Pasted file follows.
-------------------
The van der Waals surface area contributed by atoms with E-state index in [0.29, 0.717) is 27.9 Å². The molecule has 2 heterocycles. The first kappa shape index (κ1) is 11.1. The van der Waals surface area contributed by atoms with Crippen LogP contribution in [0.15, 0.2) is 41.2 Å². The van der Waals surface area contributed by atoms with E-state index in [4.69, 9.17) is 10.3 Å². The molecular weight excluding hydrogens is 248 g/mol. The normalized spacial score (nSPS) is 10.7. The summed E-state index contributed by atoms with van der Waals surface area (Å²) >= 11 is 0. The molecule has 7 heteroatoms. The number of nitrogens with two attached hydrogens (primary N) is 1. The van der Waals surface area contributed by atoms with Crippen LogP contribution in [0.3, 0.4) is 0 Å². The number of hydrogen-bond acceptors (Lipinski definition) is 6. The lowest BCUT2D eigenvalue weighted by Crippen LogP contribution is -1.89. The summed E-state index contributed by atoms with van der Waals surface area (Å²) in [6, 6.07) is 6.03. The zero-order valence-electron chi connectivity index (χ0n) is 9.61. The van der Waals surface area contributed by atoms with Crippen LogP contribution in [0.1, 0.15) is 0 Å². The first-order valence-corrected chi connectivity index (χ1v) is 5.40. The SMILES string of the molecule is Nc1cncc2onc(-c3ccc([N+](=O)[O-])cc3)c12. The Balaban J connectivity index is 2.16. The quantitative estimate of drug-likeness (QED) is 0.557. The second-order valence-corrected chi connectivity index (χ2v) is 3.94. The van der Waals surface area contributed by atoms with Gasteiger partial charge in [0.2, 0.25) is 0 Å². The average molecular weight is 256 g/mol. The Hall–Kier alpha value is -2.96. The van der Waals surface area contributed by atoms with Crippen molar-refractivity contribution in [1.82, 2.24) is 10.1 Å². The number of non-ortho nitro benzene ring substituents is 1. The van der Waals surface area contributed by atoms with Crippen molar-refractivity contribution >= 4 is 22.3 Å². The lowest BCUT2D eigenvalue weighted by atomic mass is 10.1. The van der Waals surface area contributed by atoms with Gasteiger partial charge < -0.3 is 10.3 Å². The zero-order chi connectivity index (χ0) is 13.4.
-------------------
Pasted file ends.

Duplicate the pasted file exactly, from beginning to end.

The van der Waals surface area contributed by atoms with E-state index in [0.29, 0.717) is 27.9 Å². The molecule has 2 heterocycles. The first kappa shape index (κ1) is 11.1. The van der Waals surface area contributed by atoms with Crippen LogP contribution in [0.15, 0.2) is 41.2 Å². The van der Waals surface area contributed by atoms with E-state index in [4.69, 9.17) is 10.3 Å². The molecular weight excluding hydrogens is 248 g/mol. The normalized spacial score (nSPS) is 10.7. The summed E-state index contributed by atoms with van der Waals surface area (Å²) >= 11 is 0. The molecule has 7 heteroatoms. The number of nitrogens with two attached hydrogens (primary N) is 1. The van der Waals surface area contributed by atoms with Crippen LogP contribution in [0.3, 0.4) is 0 Å². The number of hydrogen-bond acceptors (Lipinski definition) is 6. The lowest BCUT2D eigenvalue weighted by Crippen LogP contribution is -1.89. The summed E-state index contributed by atoms with van der Waals surface area (Å²) in [6, 6.07) is 6.03. The zero-order valence-electron chi connectivity index (χ0n) is 9.61. The van der Waals surface area contributed by atoms with Crippen LogP contribution in [0.1, 0.15) is 0 Å². The first-order valence-corrected chi connectivity index (χ1v) is 5.40. The SMILES string of the molecule is Nc1cncc2onc(-c3ccc([N+](=O)[O-])cc3)c12. The Balaban J connectivity index is 2.16. The quantitative estimate of drug-likeness (QED) is 0.557. The second-order valence-corrected chi connectivity index (χ2v) is 3.94. The van der Waals surface area contributed by atoms with Gasteiger partial charge in [0.2, 0.25) is 0 Å². The average molecular weight is 256 g/mol. The Hall–Kier alpha value is -2.96. The van der Waals surface area contributed by atoms with Crippen molar-refractivity contribution in [1.82, 2.24) is 10.1 Å². The number of non-ortho nitro benzene ring substituents is 1. The van der Waals surface area contributed by atoms with Crippen molar-refractivity contribution >= 4 is 22.3 Å². The lowest BCUT2D eigenvalue weighted by atomic mass is 10.1. The van der Waals surface area contributed by atoms with Gasteiger partial charge < -0.3 is 10.3 Å². The zero-order chi connectivity index (χ0) is 13.4.